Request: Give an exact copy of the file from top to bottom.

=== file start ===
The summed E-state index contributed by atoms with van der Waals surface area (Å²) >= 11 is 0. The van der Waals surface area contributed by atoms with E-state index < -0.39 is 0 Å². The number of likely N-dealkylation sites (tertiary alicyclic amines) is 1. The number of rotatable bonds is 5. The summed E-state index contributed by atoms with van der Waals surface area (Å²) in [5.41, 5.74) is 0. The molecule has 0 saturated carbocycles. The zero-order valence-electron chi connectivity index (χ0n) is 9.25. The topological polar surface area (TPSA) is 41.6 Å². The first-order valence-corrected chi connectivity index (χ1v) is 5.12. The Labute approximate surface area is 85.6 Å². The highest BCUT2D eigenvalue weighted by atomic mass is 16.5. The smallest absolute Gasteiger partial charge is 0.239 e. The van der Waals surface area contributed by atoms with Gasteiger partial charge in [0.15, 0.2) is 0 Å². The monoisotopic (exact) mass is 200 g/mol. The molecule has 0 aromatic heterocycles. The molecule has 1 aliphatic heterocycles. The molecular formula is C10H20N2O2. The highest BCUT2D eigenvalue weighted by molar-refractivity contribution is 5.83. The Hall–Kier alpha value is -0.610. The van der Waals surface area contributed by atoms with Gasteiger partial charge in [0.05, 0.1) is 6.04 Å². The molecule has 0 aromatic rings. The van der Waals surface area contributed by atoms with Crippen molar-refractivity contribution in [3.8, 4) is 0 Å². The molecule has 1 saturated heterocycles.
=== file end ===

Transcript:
The summed E-state index contributed by atoms with van der Waals surface area (Å²) >= 11 is 0. The van der Waals surface area contributed by atoms with E-state index < -0.39 is 0 Å². The number of likely N-dealkylation sites (tertiary alicyclic amines) is 1. The number of rotatable bonds is 5. The summed E-state index contributed by atoms with van der Waals surface area (Å²) in [5.41, 5.74) is 0. The molecule has 0 saturated carbocycles. The zero-order valence-electron chi connectivity index (χ0n) is 9.25. The topological polar surface area (TPSA) is 41.6 Å². The first-order valence-corrected chi connectivity index (χ1v) is 5.12. The Labute approximate surface area is 85.6 Å². The highest BCUT2D eigenvalue weighted by atomic mass is 16.5. The smallest absolute Gasteiger partial charge is 0.239 e. The van der Waals surface area contributed by atoms with Gasteiger partial charge in [0.15, 0.2) is 0 Å². The monoisotopic (exact) mass is 200 g/mol. The molecule has 0 aromatic heterocycles. The molecule has 1 aliphatic heterocycles. The molecular formula is C10H20N2O2. The highest BCUT2D eigenvalue weighted by molar-refractivity contribution is 5.83. The Hall–Kier alpha value is -0.610. The van der Waals surface area contributed by atoms with Gasteiger partial charge in [0.05, 0.1) is 6.04 Å². The molecule has 0 aromatic rings. The van der Waals surface area contributed by atoms with Crippen molar-refractivity contribution in [3.8, 4) is 0 Å². The molecule has 1 saturated heterocycles.